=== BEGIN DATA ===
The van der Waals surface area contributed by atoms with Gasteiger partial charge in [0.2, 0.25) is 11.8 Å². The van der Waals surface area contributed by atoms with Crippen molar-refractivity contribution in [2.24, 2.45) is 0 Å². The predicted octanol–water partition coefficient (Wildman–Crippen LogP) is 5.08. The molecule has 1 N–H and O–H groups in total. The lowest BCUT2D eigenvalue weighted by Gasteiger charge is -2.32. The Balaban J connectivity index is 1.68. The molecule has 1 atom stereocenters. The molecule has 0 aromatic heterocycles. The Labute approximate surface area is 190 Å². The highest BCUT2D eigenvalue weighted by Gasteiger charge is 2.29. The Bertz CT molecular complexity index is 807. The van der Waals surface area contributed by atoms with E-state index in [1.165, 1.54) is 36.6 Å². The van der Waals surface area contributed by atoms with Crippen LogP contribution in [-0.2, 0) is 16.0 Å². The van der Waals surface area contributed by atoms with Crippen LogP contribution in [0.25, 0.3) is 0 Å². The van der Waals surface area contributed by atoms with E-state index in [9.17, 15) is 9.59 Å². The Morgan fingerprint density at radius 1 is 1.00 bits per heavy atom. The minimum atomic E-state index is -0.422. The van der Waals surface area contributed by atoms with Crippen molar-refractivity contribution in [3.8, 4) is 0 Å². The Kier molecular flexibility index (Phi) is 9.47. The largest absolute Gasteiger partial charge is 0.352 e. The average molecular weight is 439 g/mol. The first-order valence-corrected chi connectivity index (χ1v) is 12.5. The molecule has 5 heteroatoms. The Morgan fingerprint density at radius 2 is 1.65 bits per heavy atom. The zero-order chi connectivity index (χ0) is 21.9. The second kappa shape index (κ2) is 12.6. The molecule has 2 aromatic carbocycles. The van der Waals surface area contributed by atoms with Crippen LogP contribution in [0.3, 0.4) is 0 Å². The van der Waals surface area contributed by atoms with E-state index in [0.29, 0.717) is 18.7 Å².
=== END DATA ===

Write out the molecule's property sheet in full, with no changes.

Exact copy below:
The van der Waals surface area contributed by atoms with Gasteiger partial charge in [0.2, 0.25) is 11.8 Å². The van der Waals surface area contributed by atoms with Crippen molar-refractivity contribution in [2.24, 2.45) is 0 Å². The predicted octanol–water partition coefficient (Wildman–Crippen LogP) is 5.08. The molecule has 1 N–H and O–H groups in total. The lowest BCUT2D eigenvalue weighted by Gasteiger charge is -2.32. The Balaban J connectivity index is 1.68. The molecule has 1 atom stereocenters. The molecule has 0 aromatic heterocycles. The Labute approximate surface area is 190 Å². The highest BCUT2D eigenvalue weighted by Gasteiger charge is 2.29. The Bertz CT molecular complexity index is 807. The van der Waals surface area contributed by atoms with E-state index in [1.165, 1.54) is 36.6 Å². The van der Waals surface area contributed by atoms with Crippen LogP contribution in [-0.2, 0) is 16.0 Å². The van der Waals surface area contributed by atoms with Crippen LogP contribution in [0.25, 0.3) is 0 Å². The van der Waals surface area contributed by atoms with E-state index in [9.17, 15) is 9.59 Å². The Morgan fingerprint density at radius 1 is 1.00 bits per heavy atom. The minimum atomic E-state index is -0.422. The van der Waals surface area contributed by atoms with Crippen molar-refractivity contribution in [3.8, 4) is 0 Å². The Kier molecular flexibility index (Phi) is 9.47. The largest absolute Gasteiger partial charge is 0.352 e. The average molecular weight is 439 g/mol. The first-order valence-corrected chi connectivity index (χ1v) is 12.5. The molecule has 5 heteroatoms. The Morgan fingerprint density at radius 2 is 1.65 bits per heavy atom. The zero-order chi connectivity index (χ0) is 21.9. The second kappa shape index (κ2) is 12.6. The molecule has 2 aromatic carbocycles. The van der Waals surface area contributed by atoms with Crippen LogP contribution in [0.3, 0.4) is 0 Å². The van der Waals surface area contributed by atoms with E-state index in [0.29, 0.717) is 18.7 Å².